In veterinary medicine, just as in human medicine, the use of nutritional supplements has become extremely popular over the past few decades. As a result, there are a number of supplement ingredients that are commonly used to help digestion and joints for both humans and pets.
For digestion, one of the most frequent components used is Ginger. It has a long tradition of medicinal use for humans and has been used for more than 2,500 years.[9, 10]
Ginger contains a very complex mixture of compounds, and beneficial properties of these compounds are thought to be the reason why it is such a versatile ingredient.
Because of its anti-inflammatory effects, Ginger is often used by patients with osteoarthritis, and it is thought to have the same effect on pets. That's why Ginger is recommended for dogs and cats as an anti-inflammatory agent, for controlling pain, for controlling nausea, and for minimising gastrointestinal ulcers.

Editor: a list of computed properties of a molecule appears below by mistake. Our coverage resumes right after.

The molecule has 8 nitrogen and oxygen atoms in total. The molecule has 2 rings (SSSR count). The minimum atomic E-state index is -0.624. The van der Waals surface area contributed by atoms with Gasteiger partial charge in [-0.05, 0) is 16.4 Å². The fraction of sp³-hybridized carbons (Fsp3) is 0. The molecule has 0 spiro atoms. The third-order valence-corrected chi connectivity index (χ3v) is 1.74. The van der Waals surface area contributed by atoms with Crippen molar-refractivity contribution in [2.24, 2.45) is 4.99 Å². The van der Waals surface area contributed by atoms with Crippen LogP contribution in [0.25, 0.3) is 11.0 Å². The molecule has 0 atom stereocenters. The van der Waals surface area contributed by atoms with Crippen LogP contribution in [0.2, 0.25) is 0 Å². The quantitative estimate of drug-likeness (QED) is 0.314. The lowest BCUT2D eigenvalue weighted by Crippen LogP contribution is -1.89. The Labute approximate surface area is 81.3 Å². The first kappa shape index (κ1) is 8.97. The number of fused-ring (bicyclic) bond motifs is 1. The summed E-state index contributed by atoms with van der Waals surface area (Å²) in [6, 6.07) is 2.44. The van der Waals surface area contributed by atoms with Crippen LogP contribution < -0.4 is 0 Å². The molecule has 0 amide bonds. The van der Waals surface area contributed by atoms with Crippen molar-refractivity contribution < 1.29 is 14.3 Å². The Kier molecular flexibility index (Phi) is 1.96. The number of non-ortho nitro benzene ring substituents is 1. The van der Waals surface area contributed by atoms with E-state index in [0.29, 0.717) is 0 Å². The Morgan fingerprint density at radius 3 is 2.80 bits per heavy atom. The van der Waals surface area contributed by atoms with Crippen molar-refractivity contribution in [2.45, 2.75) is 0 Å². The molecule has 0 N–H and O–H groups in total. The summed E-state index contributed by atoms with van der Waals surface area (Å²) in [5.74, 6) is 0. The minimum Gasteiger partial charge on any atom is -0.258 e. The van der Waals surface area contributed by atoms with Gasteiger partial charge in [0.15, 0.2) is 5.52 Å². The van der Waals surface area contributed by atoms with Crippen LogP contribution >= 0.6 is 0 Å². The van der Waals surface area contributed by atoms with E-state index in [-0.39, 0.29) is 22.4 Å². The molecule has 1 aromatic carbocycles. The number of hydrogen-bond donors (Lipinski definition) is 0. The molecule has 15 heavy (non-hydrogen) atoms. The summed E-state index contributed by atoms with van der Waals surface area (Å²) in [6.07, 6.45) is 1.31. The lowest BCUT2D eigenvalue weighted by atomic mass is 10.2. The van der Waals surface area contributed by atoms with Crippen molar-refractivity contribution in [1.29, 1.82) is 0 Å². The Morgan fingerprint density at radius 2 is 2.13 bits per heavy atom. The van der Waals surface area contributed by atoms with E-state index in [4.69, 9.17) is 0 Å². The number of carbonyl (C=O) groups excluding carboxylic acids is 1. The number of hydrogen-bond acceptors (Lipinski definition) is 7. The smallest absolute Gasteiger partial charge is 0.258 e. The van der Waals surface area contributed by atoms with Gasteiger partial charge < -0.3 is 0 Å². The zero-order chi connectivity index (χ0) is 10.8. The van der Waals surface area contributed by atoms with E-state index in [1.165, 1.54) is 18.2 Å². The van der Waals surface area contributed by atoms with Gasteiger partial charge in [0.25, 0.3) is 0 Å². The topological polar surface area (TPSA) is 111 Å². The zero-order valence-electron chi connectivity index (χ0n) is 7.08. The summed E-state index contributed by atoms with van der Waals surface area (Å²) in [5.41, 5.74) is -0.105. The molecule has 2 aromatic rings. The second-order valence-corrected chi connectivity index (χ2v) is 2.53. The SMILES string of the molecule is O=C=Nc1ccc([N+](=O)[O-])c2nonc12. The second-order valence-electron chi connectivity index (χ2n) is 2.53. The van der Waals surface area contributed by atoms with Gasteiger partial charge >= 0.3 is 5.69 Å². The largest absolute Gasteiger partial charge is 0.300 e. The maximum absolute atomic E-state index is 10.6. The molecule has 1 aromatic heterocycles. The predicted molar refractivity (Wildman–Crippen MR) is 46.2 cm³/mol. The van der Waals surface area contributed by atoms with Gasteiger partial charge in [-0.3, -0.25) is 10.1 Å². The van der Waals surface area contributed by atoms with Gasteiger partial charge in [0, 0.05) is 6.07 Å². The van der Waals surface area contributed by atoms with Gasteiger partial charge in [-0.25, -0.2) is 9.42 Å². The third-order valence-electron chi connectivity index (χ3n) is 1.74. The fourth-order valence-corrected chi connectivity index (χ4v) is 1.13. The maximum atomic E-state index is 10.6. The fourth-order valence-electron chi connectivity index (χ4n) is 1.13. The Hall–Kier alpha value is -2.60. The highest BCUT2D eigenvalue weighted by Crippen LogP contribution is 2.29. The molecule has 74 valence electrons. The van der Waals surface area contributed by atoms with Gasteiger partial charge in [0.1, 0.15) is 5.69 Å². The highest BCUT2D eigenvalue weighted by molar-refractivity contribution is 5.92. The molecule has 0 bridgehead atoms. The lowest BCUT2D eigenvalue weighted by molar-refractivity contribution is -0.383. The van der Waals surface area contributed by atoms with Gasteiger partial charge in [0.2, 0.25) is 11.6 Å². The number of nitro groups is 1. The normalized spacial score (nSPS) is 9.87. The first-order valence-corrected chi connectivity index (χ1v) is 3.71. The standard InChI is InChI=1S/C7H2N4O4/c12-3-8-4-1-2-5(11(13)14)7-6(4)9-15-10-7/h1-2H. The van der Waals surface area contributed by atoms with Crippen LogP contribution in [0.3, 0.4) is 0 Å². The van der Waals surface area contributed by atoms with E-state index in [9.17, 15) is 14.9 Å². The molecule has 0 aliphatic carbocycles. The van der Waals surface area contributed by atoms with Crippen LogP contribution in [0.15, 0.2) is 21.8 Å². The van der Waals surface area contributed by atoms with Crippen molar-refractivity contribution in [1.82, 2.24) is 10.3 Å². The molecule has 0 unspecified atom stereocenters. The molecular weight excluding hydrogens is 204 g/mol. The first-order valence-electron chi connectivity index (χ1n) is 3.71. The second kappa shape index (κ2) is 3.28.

For joint pain, a common combination is Glucosamine and Chondroitin. Both compounds are present in cartilage, and help to keep joints healthy.
Glucosamine is made from glucose that is incorporated into articular cartilage. It is the most common chondroprotective (joint-protecting) supplement used in patients either diagnosed or suspected of having osteoarthritis.
Chondroitin’s role in cartilage is to absorb water and hold nutrients, enhancing the thickness and elasticity of cartilage and increasing the ability of the cartilage to absorb and distribute force during movement.
A number of really encouraging studies in humans and animals have shown that Glucosamine is as effective as nonsteroidal anti-inflammatory drugs (NSAIDs, e.g., aspirin-related drugs) for patients with osteoarthritis, making it an ingredient to look out for!
As a result, these two ingredients are recommended for osteoarthritis in dogs and cats, and for joint pain.